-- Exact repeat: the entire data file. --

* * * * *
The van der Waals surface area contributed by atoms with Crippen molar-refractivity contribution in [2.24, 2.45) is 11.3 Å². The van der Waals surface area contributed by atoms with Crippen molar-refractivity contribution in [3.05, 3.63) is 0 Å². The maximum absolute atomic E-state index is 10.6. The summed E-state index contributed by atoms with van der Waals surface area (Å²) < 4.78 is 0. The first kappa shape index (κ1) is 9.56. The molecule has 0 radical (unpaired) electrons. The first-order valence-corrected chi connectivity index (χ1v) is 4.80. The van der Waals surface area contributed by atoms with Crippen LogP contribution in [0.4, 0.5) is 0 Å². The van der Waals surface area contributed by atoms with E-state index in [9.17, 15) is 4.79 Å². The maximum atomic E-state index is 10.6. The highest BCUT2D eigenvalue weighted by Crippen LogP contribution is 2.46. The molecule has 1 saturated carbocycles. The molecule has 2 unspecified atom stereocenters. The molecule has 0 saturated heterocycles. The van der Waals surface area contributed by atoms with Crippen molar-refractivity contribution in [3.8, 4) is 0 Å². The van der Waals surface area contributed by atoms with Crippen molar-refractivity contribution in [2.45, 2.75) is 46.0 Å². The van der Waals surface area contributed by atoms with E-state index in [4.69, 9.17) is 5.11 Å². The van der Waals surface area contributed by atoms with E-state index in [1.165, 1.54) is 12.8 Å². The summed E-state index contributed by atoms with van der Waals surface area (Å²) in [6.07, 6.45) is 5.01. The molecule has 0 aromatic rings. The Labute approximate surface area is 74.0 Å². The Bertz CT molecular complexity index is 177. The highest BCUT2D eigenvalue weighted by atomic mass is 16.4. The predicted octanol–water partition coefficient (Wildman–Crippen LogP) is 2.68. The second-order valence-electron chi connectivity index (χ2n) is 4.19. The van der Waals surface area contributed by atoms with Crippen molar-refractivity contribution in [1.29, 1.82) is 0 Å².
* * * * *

The van der Waals surface area contributed by atoms with Crippen molar-refractivity contribution in [2.24, 2.45) is 11.3 Å². The van der Waals surface area contributed by atoms with Crippen molar-refractivity contribution in [3.05, 3.63) is 0 Å². The maximum absolute atomic E-state index is 10.6. The summed E-state index contributed by atoms with van der Waals surface area (Å²) < 4.78 is 0. The first kappa shape index (κ1) is 9.56. The molecule has 0 radical (unpaired) electrons. The first-order valence-corrected chi connectivity index (χ1v) is 4.80. The van der Waals surface area contributed by atoms with Crippen LogP contribution in [0.4, 0.5) is 0 Å². The van der Waals surface area contributed by atoms with E-state index in [9.17, 15) is 4.79 Å². The maximum atomic E-state index is 10.6. The highest BCUT2D eigenvalue weighted by Crippen LogP contribution is 2.46. The molecule has 1 saturated carbocycles. The molecule has 2 unspecified atom stereocenters. The molecule has 0 saturated heterocycles. The van der Waals surface area contributed by atoms with Crippen molar-refractivity contribution in [3.8, 4) is 0 Å². The van der Waals surface area contributed by atoms with Crippen molar-refractivity contribution in [2.45, 2.75) is 46.0 Å². The van der Waals surface area contributed by atoms with E-state index in [4.69, 9.17) is 5.11 Å². The van der Waals surface area contributed by atoms with E-state index in [1.165, 1.54) is 12.8 Å². The summed E-state index contributed by atoms with van der Waals surface area (Å²) in [6.07, 6.45) is 5.01. The molecule has 0 aromatic rings. The Labute approximate surface area is 74.0 Å². The Bertz CT molecular complexity index is 177. The highest BCUT2D eigenvalue weighted by atomic mass is 16.4. The predicted octanol–water partition coefficient (Wildman–Crippen LogP) is 2.68. The second-order valence-electron chi connectivity index (χ2n) is 4.19. The van der Waals surface area contributed by atoms with Crippen molar-refractivity contribution in [1.29, 1.82) is 0 Å².